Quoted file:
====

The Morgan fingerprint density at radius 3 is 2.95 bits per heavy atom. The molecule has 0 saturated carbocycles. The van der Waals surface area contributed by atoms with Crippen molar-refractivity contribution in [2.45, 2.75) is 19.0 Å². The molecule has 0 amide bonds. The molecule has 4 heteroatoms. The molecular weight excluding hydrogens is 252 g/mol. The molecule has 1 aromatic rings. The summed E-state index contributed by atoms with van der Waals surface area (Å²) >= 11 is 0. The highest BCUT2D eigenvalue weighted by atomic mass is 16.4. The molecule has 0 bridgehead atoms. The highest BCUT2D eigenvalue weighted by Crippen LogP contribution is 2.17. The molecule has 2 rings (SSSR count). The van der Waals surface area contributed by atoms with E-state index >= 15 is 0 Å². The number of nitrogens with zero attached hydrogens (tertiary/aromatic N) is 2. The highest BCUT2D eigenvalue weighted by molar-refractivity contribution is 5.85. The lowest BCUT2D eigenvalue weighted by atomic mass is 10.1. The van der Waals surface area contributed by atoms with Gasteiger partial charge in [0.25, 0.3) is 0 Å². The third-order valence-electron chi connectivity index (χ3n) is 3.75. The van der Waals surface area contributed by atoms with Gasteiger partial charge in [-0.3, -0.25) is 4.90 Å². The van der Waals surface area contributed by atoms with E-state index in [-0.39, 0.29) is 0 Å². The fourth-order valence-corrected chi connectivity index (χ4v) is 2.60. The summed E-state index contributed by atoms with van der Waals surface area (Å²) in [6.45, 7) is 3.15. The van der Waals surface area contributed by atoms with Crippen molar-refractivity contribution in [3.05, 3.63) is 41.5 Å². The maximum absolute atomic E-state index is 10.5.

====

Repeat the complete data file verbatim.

The Morgan fingerprint density at radius 3 is 2.95 bits per heavy atom. The molecule has 0 saturated carbocycles. The van der Waals surface area contributed by atoms with Crippen molar-refractivity contribution in [2.45, 2.75) is 19.0 Å². The molecule has 0 amide bonds. The molecule has 4 heteroatoms. The molecular weight excluding hydrogens is 252 g/mol. The molecule has 1 aromatic rings. The summed E-state index contributed by atoms with van der Waals surface area (Å²) >= 11 is 0. The highest BCUT2D eigenvalue weighted by atomic mass is 16.4. The molecule has 0 bridgehead atoms. The highest BCUT2D eigenvalue weighted by Crippen LogP contribution is 2.17. The molecule has 2 rings (SSSR count). The van der Waals surface area contributed by atoms with E-state index >= 15 is 0 Å². The number of nitrogens with zero attached hydrogens (tertiary/aromatic N) is 2. The highest BCUT2D eigenvalue weighted by molar-refractivity contribution is 5.85. The lowest BCUT2D eigenvalue weighted by atomic mass is 10.1. The van der Waals surface area contributed by atoms with Gasteiger partial charge in [0.25, 0.3) is 0 Å². The third-order valence-electron chi connectivity index (χ3n) is 3.75. The van der Waals surface area contributed by atoms with Gasteiger partial charge in [-0.3, -0.25) is 4.90 Å². The van der Waals surface area contributed by atoms with E-state index in [-0.39, 0.29) is 0 Å². The fourth-order valence-corrected chi connectivity index (χ4v) is 2.60. The summed E-state index contributed by atoms with van der Waals surface area (Å²) in [6.45, 7) is 3.15. The van der Waals surface area contributed by atoms with Crippen molar-refractivity contribution in [3.05, 3.63) is 41.5 Å². The maximum absolute atomic E-state index is 10.5.